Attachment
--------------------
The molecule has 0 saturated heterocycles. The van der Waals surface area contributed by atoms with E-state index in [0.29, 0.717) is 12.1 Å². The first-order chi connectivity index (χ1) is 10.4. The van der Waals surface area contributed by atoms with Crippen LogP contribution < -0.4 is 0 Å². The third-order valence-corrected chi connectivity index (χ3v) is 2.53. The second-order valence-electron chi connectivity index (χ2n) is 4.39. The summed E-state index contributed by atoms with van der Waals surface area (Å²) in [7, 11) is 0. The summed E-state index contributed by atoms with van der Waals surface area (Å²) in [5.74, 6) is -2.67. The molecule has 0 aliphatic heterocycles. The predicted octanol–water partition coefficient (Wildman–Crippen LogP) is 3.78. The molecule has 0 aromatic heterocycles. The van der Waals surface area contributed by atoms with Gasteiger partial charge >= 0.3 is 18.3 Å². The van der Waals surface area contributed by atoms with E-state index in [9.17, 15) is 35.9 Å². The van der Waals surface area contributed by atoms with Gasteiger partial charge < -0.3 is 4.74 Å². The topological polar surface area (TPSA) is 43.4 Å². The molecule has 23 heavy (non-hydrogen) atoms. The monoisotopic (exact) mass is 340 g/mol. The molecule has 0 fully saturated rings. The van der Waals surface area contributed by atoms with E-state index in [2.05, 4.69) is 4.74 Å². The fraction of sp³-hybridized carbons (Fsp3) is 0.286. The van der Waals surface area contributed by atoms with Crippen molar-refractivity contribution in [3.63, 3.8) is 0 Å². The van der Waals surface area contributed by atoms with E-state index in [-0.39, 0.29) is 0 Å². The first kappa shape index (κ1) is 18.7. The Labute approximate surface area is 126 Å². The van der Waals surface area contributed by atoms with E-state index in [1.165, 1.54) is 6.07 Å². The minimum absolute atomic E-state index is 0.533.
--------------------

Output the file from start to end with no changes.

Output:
The molecule has 0 saturated heterocycles. The van der Waals surface area contributed by atoms with E-state index in [0.29, 0.717) is 12.1 Å². The first-order chi connectivity index (χ1) is 10.4. The van der Waals surface area contributed by atoms with Crippen LogP contribution < -0.4 is 0 Å². The third-order valence-corrected chi connectivity index (χ3v) is 2.53. The second-order valence-electron chi connectivity index (χ2n) is 4.39. The summed E-state index contributed by atoms with van der Waals surface area (Å²) in [7, 11) is 0. The summed E-state index contributed by atoms with van der Waals surface area (Å²) in [5.74, 6) is -2.67. The molecule has 0 aliphatic heterocycles. The predicted octanol–water partition coefficient (Wildman–Crippen LogP) is 3.78. The molecule has 0 aromatic heterocycles. The van der Waals surface area contributed by atoms with Gasteiger partial charge >= 0.3 is 18.3 Å². The van der Waals surface area contributed by atoms with E-state index in [9.17, 15) is 35.9 Å². The van der Waals surface area contributed by atoms with Gasteiger partial charge < -0.3 is 4.74 Å². The topological polar surface area (TPSA) is 43.4 Å². The molecule has 23 heavy (non-hydrogen) atoms. The monoisotopic (exact) mass is 340 g/mol. The molecule has 0 fully saturated rings. The van der Waals surface area contributed by atoms with E-state index in [2.05, 4.69) is 4.74 Å². The fraction of sp³-hybridized carbons (Fsp3) is 0.286. The van der Waals surface area contributed by atoms with Crippen molar-refractivity contribution in [3.63, 3.8) is 0 Å². The van der Waals surface area contributed by atoms with E-state index in [-0.39, 0.29) is 0 Å². The first kappa shape index (κ1) is 18.7. The Labute approximate surface area is 126 Å². The van der Waals surface area contributed by atoms with E-state index in [1.165, 1.54) is 6.07 Å². The minimum absolute atomic E-state index is 0.533.